Georgetown Lecture: Social Gets Bigger and Blander

Spring at Georgetown Campus

Later today I will guest lecture at Georgetown University’s McDonough School of Business on the general state of social media for the Social Technology Marketing MBA class.

I usually write out my thoughts before speaking. Here’s what I’ll be talking about today. Please comment if you’d like to suggest something, I’ve got a few hours to cram (yikes!).

1) Social Media Gets Bigger

We have entered the post adoption phase of social media in America.

Even a significant minority of senior citizens use social media. As of February 2012, one third (34%) of internet users age 65 and older use social networking sites such as Facebook, and 18% do so on a typical day Pew Internet.

Now that businesses realize social won’t go away, and they intend to invest more marketing dollars.

The most recent CMO Survey (August) showed social media investment continuing to rise. This year social commands 7.6% of the overall budget with an expectation to increase beyond 10% in the next 12 months, and to 19% of the total spend in the next five years.

Growth represents a great opportunity for you as social media takes one fifth of the overall marketing budget.

2) Social Media Marketing Gets Blander

vanilla ice cream
Vanilla ice cream by fruitcakey

Industry discussions about community engagement best practices, nurturing, blogging, conversing, commenting, liking, moderating, etc., etc. have become a redundant meme over the past five years. Sharing, commenting and liking are technology feature sets that have become an expected part of most web pages.

Look at social media marketing blogs as an ongoing professional conversation about best practices in two-way conversations, just like you would with other marketing subset like branding and public relations. Usually in social media this includes how to foster community, integrate with traditional online and print media, monetize social media activity, develop word of mouth, build better customer service, and more.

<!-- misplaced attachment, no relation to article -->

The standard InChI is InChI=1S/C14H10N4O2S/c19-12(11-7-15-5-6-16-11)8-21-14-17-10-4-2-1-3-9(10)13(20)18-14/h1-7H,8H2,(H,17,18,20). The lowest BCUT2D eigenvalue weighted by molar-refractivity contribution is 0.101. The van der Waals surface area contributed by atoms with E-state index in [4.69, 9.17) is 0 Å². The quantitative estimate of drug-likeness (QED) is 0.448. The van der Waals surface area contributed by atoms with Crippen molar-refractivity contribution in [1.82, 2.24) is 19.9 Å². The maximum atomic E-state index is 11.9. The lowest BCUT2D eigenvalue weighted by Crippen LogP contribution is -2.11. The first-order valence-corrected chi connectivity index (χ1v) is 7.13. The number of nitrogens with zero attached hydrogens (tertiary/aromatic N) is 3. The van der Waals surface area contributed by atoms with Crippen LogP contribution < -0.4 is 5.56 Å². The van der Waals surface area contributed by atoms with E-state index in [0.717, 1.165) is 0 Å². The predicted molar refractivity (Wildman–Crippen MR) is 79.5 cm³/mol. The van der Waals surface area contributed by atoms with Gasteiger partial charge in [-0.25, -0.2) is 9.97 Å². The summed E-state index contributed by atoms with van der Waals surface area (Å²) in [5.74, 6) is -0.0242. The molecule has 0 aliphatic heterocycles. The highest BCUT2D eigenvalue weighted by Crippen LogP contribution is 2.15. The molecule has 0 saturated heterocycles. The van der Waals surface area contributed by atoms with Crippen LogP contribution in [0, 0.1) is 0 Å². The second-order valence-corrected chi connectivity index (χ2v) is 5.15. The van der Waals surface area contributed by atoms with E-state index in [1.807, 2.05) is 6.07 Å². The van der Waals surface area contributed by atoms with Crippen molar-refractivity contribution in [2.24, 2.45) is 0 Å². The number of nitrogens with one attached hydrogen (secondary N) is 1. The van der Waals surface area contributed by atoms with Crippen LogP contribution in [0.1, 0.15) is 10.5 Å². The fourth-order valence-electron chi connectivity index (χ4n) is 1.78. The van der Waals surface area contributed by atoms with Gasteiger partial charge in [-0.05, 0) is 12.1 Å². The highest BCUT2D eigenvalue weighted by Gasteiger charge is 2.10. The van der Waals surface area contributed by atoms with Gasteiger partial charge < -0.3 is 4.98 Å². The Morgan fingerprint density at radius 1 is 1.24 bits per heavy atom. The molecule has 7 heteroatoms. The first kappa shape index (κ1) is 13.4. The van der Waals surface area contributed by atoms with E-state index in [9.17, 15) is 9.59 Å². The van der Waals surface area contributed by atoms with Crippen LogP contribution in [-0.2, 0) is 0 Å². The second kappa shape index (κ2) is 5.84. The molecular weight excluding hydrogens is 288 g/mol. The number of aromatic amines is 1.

3) Technology Continues to Evolve

However, social technology continues to evolve. This represents another opportunity for online marketers who want to separate from the pack.

Augmented reality via Google’s Project Glass promises to change everything, bridging social and traditional data into our real lives. Facial recognition technology will further blur the boundaries of online networking and our physical world, expanding niche advertising opportunities while threatening privacy.



Image via UX Magazine

Perhaps the biggest current impact is in the mobile realm. The mobile revolution has forced many interactive designers and social media communicators to adapt in subtle and not so subtle ways.

Consumers use phones, tablets, computer and TVs to consume 4.4 hours of digital content per day. This creates all sorts of incredible consumption patterns, from simultaneous device use during social TV to file sharing across all screens.

On the mobile phone, we see strong app based social network activity that features photo intense and short text input. This is critical for strategists because mobile has become the starting point for brand engagement according to a recent study from Google. Creating meaningful engagement at the top of the funnel requires a simpler (and more thoughtful) approach than a long blog post.

Multiscreenworld Final

Fragmentation

A current branding theory features the evolution and fragmentation of mature markets to support niche brands. Consider how the airline industry saw many competitors arise from Southwest to JetBlue. Recently, we have experienced a new era of consolidation in that sector.

The trend holds true for media as well. That’s why though Facebook is king, we’re seeing significant media fragmentation in the social networking space.